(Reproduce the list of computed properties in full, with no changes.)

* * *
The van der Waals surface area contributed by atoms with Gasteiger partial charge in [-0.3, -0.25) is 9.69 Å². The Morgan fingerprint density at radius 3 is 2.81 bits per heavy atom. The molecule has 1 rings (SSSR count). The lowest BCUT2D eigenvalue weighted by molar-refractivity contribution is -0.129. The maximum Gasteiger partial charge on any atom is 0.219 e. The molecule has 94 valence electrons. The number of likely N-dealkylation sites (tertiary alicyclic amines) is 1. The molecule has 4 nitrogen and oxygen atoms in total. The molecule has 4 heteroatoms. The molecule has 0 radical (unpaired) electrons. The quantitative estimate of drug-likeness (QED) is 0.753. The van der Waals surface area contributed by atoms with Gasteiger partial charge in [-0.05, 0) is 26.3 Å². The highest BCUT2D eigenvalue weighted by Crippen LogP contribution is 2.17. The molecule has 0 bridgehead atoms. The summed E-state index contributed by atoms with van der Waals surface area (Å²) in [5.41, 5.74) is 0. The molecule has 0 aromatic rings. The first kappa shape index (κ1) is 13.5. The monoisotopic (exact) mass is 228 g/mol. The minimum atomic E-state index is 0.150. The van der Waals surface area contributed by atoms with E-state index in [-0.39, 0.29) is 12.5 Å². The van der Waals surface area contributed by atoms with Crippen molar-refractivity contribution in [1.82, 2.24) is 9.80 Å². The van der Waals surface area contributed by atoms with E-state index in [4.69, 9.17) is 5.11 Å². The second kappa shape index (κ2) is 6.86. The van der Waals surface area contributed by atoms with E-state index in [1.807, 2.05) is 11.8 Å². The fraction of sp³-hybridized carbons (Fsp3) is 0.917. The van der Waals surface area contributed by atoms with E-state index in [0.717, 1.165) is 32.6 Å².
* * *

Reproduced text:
The van der Waals surface area contributed by atoms with Gasteiger partial charge in [-0.3, -0.25) is 9.69 Å². The Morgan fingerprint density at radius 3 is 2.81 bits per heavy atom. The molecule has 1 rings (SSSR count). The lowest BCUT2D eigenvalue weighted by molar-refractivity contribution is -0.129. The maximum Gasteiger partial charge on any atom is 0.219 e. The molecule has 94 valence electrons. The number of likely N-dealkylation sites (tertiary alicyclic amines) is 1. The molecule has 4 nitrogen and oxygen atoms in total. The molecule has 4 heteroatoms. The molecule has 0 radical (unpaired) electrons. The quantitative estimate of drug-likeness (QED) is 0.753. The van der Waals surface area contributed by atoms with Gasteiger partial charge in [-0.05, 0) is 26.3 Å². The highest BCUT2D eigenvalue weighted by Crippen LogP contribution is 2.17. The molecule has 0 bridgehead atoms. The summed E-state index contributed by atoms with van der Waals surface area (Å²) in [5.41, 5.74) is 0. The molecule has 0 aromatic rings. The first kappa shape index (κ1) is 13.5. The monoisotopic (exact) mass is 228 g/mol. The minimum atomic E-state index is 0.150. The van der Waals surface area contributed by atoms with E-state index in [-0.39, 0.29) is 12.5 Å². The van der Waals surface area contributed by atoms with Crippen molar-refractivity contribution in [1.82, 2.24) is 9.80 Å². The van der Waals surface area contributed by atoms with E-state index in [4.69, 9.17) is 5.11 Å². The second kappa shape index (κ2) is 6.86. The van der Waals surface area contributed by atoms with E-state index in [1.807, 2.05) is 11.8 Å². The fraction of sp³-hybridized carbons (Fsp3) is 0.917. The van der Waals surface area contributed by atoms with E-state index in [0.717, 1.165) is 32.6 Å².